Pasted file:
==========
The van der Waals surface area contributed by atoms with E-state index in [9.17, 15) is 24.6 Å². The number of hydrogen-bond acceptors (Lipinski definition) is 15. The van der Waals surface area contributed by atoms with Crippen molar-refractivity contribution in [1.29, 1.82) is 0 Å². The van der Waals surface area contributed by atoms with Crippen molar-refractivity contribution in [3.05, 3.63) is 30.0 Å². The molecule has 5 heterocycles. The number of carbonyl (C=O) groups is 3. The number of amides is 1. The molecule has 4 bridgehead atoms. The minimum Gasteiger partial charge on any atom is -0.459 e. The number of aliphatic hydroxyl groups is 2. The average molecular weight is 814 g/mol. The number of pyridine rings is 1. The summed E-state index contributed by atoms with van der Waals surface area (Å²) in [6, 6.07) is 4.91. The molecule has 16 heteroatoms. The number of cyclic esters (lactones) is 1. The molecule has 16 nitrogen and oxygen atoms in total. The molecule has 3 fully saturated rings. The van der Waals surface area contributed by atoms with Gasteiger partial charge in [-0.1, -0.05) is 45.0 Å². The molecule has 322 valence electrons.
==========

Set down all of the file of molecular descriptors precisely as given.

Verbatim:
The van der Waals surface area contributed by atoms with E-state index in [9.17, 15) is 24.6 Å². The number of hydrogen-bond acceptors (Lipinski definition) is 15. The van der Waals surface area contributed by atoms with Crippen molar-refractivity contribution in [1.29, 1.82) is 0 Å². The van der Waals surface area contributed by atoms with Crippen molar-refractivity contribution in [3.05, 3.63) is 30.0 Å². The molecule has 5 heterocycles. The number of carbonyl (C=O) groups is 3. The number of amides is 1. The molecule has 4 bridgehead atoms. The minimum Gasteiger partial charge on any atom is -0.459 e. The number of aliphatic hydroxyl groups is 2. The average molecular weight is 814 g/mol. The number of pyridine rings is 1. The summed E-state index contributed by atoms with van der Waals surface area (Å²) in [6, 6.07) is 4.91. The molecule has 16 heteroatoms. The number of cyclic esters (lactones) is 1. The molecule has 16 nitrogen and oxygen atoms in total. The molecule has 3 fully saturated rings. The van der Waals surface area contributed by atoms with Gasteiger partial charge in [-0.1, -0.05) is 45.0 Å². The molecule has 322 valence electrons.